NASA’s scientific balloon technicians join the base fitting of a Super Pressure Balloon to a payload parachute during flight preparations March 21, 2016, in Wanaka, New Zealand. After making the connection, technicians worked to verify power and signal cables were aligned and properly connected. NASA's balloon team is on-site in Wanaka preparing for an April 1, 2016, launch with the goal of flying for up to 100 days.


 
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Re: Super Pressure Balloon
« Reply #8 on: 03/30/2016 11:35 PM »
NASA scientific balloon to launch from Wanaka, NZ

Published on Mar 30, 2016
NASA is preparing to launch a massive balloon from Wanaka, New Zealand.

« Last Edit: 04/06/2016 01:24 AM by catdlr »
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Re: Super Pressure Balloon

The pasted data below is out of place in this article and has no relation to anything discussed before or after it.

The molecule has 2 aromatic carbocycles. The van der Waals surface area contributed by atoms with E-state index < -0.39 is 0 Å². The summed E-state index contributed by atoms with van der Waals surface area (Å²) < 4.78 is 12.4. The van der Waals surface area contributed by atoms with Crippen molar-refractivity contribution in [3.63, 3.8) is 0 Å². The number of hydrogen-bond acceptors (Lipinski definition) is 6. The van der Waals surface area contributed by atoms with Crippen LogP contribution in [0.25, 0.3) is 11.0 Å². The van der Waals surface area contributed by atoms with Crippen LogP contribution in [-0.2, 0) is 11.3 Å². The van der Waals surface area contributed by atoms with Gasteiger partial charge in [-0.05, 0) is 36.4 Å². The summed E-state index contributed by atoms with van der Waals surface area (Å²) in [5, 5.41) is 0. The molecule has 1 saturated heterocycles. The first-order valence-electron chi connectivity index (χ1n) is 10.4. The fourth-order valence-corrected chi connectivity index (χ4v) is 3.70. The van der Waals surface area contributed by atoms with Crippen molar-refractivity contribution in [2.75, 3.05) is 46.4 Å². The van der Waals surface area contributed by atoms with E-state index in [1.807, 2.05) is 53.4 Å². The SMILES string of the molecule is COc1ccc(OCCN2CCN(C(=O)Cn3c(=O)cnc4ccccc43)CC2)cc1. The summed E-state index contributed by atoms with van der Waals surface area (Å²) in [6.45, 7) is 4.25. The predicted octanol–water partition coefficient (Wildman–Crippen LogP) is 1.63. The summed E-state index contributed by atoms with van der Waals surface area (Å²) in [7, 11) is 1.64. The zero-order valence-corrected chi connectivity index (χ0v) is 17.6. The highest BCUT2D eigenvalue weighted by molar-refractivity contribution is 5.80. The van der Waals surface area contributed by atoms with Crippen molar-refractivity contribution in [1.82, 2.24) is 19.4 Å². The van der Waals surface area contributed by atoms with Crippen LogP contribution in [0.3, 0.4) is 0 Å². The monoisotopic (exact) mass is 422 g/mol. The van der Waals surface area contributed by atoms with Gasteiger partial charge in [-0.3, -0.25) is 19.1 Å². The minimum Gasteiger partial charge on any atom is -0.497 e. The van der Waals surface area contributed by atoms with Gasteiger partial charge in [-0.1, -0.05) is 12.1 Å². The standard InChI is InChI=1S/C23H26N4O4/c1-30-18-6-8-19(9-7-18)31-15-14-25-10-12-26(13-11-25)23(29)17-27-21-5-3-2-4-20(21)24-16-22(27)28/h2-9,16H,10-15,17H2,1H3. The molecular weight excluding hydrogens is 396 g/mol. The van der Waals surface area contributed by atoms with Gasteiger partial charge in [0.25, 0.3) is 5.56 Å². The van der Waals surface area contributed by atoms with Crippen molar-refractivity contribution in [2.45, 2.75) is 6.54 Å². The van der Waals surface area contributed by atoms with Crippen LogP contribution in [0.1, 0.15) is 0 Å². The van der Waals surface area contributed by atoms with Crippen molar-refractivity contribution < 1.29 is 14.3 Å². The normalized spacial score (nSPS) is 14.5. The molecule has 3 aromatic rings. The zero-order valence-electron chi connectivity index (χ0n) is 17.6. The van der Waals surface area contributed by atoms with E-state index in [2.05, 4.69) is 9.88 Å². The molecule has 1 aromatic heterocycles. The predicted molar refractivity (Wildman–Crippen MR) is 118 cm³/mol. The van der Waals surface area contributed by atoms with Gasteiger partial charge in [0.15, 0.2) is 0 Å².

« Reply #9 on: 03/31/2016 01:01 AM »
Balloon Gondola Compatibility Test Rollout

By: NASA's Wallops Flight Facility

Published on Mar 30, 2016
Technicians with NASA’s Columbia Scientific Balloon Facility (CSBF) reached a major milestone Wednesday, March 30, after successfully completing an instrument compatibility test in preparation for launching a super pressure balloon from Wanaka, New Zealand.

« Last Edit: 04/06/2016 12:58 AM by catdlr »
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Offline Retired Downrange

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Re: Super Pressure Balloon
« Reply #10 on: 03/31/2016 01:06 AM »
At the Wallops website:
http://www.nasa.gov/centers/wallops/home